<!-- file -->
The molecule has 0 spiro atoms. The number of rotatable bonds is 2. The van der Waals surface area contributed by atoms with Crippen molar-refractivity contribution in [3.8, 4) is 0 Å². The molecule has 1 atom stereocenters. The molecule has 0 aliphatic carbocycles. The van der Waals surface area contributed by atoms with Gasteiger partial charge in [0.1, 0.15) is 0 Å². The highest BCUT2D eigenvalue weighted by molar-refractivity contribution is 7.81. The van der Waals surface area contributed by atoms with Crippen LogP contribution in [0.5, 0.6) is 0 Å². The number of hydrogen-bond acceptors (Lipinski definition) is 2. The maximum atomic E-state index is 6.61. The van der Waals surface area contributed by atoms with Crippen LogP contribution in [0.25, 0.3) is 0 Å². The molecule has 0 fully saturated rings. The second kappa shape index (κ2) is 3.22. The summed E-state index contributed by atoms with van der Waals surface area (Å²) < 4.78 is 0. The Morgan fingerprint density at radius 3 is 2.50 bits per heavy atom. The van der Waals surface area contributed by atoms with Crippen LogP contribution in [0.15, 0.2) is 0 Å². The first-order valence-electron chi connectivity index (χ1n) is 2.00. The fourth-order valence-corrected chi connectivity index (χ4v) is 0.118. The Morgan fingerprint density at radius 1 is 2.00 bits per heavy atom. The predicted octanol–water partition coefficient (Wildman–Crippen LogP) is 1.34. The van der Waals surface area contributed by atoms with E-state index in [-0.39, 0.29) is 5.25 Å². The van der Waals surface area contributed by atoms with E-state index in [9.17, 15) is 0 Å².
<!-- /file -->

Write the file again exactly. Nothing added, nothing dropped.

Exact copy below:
The molecule has 0 spiro atoms. The number of rotatable bonds is 2. The van der Waals surface area contributed by atoms with Crippen molar-refractivity contribution in [3.8, 4) is 0 Å². The molecule has 1 atom stereocenters. The molecule has 0 aliphatic carbocycles. The van der Waals surface area contributed by atoms with Gasteiger partial charge in [0.1, 0.15) is 0 Å². The highest BCUT2D eigenvalue weighted by molar-refractivity contribution is 7.81. The van der Waals surface area contributed by atoms with Crippen LogP contribution in [0.5, 0.6) is 0 Å². The number of hydrogen-bond acceptors (Lipinski definition) is 2. The maximum atomic E-state index is 6.61. The van der Waals surface area contributed by atoms with Crippen LogP contribution in [0.25, 0.3) is 0 Å². The molecule has 0 fully saturated rings. The second kappa shape index (κ2) is 3.22. The summed E-state index contributed by atoms with van der Waals surface area (Å²) < 4.78 is 0. The Morgan fingerprint density at radius 3 is 2.50 bits per heavy atom. The van der Waals surface area contributed by atoms with Crippen LogP contribution in [0.15, 0.2) is 0 Å². The first-order valence-electron chi connectivity index (χ1n) is 2.00. The fourth-order valence-corrected chi connectivity index (χ4v) is 0.118. The Morgan fingerprint density at radius 1 is 2.00 bits per heavy atom. The predicted octanol–water partition coefficient (Wildman–Crippen LogP) is 1.34. The van der Waals surface area contributed by atoms with E-state index in [-0.39, 0.29) is 5.25 Å². The van der Waals surface area contributed by atoms with E-state index in [9.17, 15) is 0 Å².